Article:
dCorsi Chart (from @MimicoHero)
Brown was an effective two-way player. He posted good possession numbers on Kopitar's wing (59.4%) and also did quite well with Jarret Stoll on the third line (57.7%). One of the huge benefits of the Gaborik trade was that it allowed Brown (and later Justin Williams) to reinforce what had been a lackluster bottom six. Brown generated 9.35 shots/60, the third highest rate on the team and the third best mark of Brown's career (trailing only 2008-09 and 2012-13).
Brown's 37 penalties drawn and +11 penalty differential were both first on the Kings. As impressive as those numbers are, they're not what Brown has produced in the past, and I suspect referees are starting to give him less benefit of the doubt. Brown drew an ungodly 60 penalties for a +35 differential two years ago - to put that in context, the NHL leader this season in penalty differential (Matt Duchene) was just +24. For the record, I don't think it's all diving. Plenty of players take every opportunity to dive, and none of them come close to matching Brown's penalty-drawing track record over the past several years. His utter shamelessness is of course part of it, but his agitation, speed, and willingness to try fancy stickhandling moves are all factors. Anyway, he continued to help the Kings out by drawing 13 penalties while taking only 7 in the playoffs. He's very good at this.
Brown's zone entries numbers show an involved and effective neutral zone player. His 50% carry-in rate exceeds the team average of 44% and compares well to fellow wingers Carter (48%), Toffoli (48%), and Williams (46%). Brown did have a relatively high number of failed entries (23%) - probably a consequence of frequently trying to stickhandle into the zone rather than dump the puck in.
After receiving his first suspension in 2012-13, Brown did not get into trouble with the Department of Player Safety this year. He also avoided ruining the rookie season of any of the NHL's bright young stars, which is always a plus.
Well, Brown didn't really score. Which is awfully concerning, considering that his mammoth contract extension doesn't actually start until next year. Some of the scoring decline is attributable to a decrease in ice time, especially on the power play, as the team around him improves. But if we look at just his 5v5 points/60, we can correct for that. It's not a pretty picture. (For context, 2.07 pts/60 is a median first liner, 1.72 a median second liner, 1.46 a median third liner.)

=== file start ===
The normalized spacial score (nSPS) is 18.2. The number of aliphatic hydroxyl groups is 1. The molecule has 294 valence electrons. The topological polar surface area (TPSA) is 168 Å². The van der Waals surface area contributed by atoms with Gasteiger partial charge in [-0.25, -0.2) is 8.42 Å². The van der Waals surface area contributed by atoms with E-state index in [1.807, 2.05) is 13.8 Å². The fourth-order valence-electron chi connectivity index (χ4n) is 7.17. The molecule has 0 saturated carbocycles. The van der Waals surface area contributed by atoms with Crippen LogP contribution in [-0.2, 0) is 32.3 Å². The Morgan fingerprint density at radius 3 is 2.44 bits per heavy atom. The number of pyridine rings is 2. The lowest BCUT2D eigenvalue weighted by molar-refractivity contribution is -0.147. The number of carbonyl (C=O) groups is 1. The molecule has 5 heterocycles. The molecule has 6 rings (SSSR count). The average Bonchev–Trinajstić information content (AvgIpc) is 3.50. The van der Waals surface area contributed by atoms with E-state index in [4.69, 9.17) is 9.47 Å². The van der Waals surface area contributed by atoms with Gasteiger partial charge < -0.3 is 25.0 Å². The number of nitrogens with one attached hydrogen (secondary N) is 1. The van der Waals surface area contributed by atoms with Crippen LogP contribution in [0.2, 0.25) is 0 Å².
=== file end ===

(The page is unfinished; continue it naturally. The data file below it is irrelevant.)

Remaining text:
Dustin Brown 5v5 pts/60, 2009-2014
That looks bad. But the good news is this is probably a shooting luck blip. As I mentioned above, the underlying numbers are strong; the shot rate is still high and his lines are controlling play. But Brown shot a much lower percentage than he usually does (6.6%), and his linemates shot a much lower percentage than they usually do (5.9%), and when those things combine it looks pretty ugly.
I wouldn't bet on Brown quite returning to his scoring prime, given what we know about forward aging, but a reasonable bounceback to a decent second line scoring level seems likely. See this article for more on Brown's scoring.
Lundqvist's confidence never recovered after this goal. He conceded the cup-winning goal to Martinez just two days later. Not a coincidence.
Roman Emperor Comparable: Caracalla
It's debatable which of Rome's many terrible emperors did the most long-term damage to empire, but I have little doubt that Caracalla (ruled 209-217) was the worst human being ever to occupy the throne. Caracalla murdered his brother in front of their own mother to gain sole rulership over the empire. He then used that power to terrorize his people. His penchant for traveling the empire spreading cruelty led the 18th century historian Edward Gibbon to call him "the common enemy of mankind." In one famous incident the citizens of Alexandria put on a play satirizing the Caracalla's brutality, and the emperor responded by ordering his soldiers to slaughter the city's inhabitants. In another underhanded move Caracalla offered to marry the king of Parthia's daughter, only to have the unsuspecting Parthian wedding party massacred upon arrival.
Anyway, this all sounds like the kind of stuff Dustin Brown would do. The Alexandrians know your pain, Tomas Hertl.
Brown's contract means he's going to be in LA for some time. His scoring is likely to recover from his recent slump so I'm not worried about the next one or two years. Beyond that, though, this contract is probably going to start looking bad and LA would do well to move it (ideally after his shooting luck rebounds a bit) should the opportunity arise.
I'll give him a B, which is probably higher than most. But I like his underlying numbers and I don't want to penalize him too much for what was basically bad luck. If his lines keep putting up extremely low shooting percentages in the future I'll start to worry; as it is, this was probably just an unfortunate blip for a pretty decent player.